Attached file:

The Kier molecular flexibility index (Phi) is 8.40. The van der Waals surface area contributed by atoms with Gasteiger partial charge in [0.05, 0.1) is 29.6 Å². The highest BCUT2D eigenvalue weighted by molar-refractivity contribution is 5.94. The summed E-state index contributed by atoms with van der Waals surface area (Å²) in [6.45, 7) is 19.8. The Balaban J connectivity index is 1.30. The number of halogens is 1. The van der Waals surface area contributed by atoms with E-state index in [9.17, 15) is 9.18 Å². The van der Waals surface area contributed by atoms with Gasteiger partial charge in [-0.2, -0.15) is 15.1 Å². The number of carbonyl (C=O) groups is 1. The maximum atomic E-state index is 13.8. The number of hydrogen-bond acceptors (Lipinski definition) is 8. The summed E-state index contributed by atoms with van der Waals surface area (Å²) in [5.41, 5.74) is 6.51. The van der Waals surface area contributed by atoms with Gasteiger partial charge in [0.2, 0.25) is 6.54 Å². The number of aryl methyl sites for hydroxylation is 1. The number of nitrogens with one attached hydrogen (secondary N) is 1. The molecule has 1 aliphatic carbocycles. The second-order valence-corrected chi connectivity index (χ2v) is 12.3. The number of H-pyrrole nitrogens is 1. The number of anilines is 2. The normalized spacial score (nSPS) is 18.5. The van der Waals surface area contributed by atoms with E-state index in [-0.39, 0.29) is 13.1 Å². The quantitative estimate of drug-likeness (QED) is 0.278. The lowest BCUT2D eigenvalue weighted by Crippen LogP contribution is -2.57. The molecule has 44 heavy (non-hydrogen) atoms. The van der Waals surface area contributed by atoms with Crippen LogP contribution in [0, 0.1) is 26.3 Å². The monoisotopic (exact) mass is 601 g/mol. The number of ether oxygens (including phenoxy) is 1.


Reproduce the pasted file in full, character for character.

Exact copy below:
The Kier molecular flexibility index (Phi) is 8.40. The van der Waals surface area contributed by atoms with Gasteiger partial charge in [0.05, 0.1) is 29.6 Å². The highest BCUT2D eigenvalue weighted by molar-refractivity contribution is 5.94. The summed E-state index contributed by atoms with van der Waals surface area (Å²) in [6.45, 7) is 19.8. The Balaban J connectivity index is 1.30. The number of halogens is 1. The van der Waals surface area contributed by atoms with E-state index in [9.17, 15) is 9.18 Å². The van der Waals surface area contributed by atoms with Gasteiger partial charge in [-0.2, -0.15) is 15.1 Å². The number of carbonyl (C=O) groups is 1. The maximum atomic E-state index is 13.8. The number of hydrogen-bond acceptors (Lipinski definition) is 8. The summed E-state index contributed by atoms with van der Waals surface area (Å²) in [5.41, 5.74) is 6.51. The van der Waals surface area contributed by atoms with Gasteiger partial charge in [0.2, 0.25) is 6.54 Å². The number of aryl methyl sites for hydroxylation is 1. The number of nitrogens with one attached hydrogen (secondary N) is 1. The molecule has 1 aliphatic carbocycles. The second-order valence-corrected chi connectivity index (χ2v) is 12.3. The number of H-pyrrole nitrogens is 1. The number of anilines is 2. The normalized spacial score (nSPS) is 18.5. The van der Waals surface area contributed by atoms with E-state index in [-0.39, 0.29) is 13.1 Å². The quantitative estimate of drug-likeness (QED) is 0.278. The lowest BCUT2D eigenvalue weighted by Crippen LogP contribution is -2.57. The molecule has 44 heavy (non-hydrogen) atoms. The van der Waals surface area contributed by atoms with Crippen LogP contribution in [0, 0.1) is 26.3 Å². The monoisotopic (exact) mass is 601 g/mol. The number of ether oxygens (including phenoxy) is 1.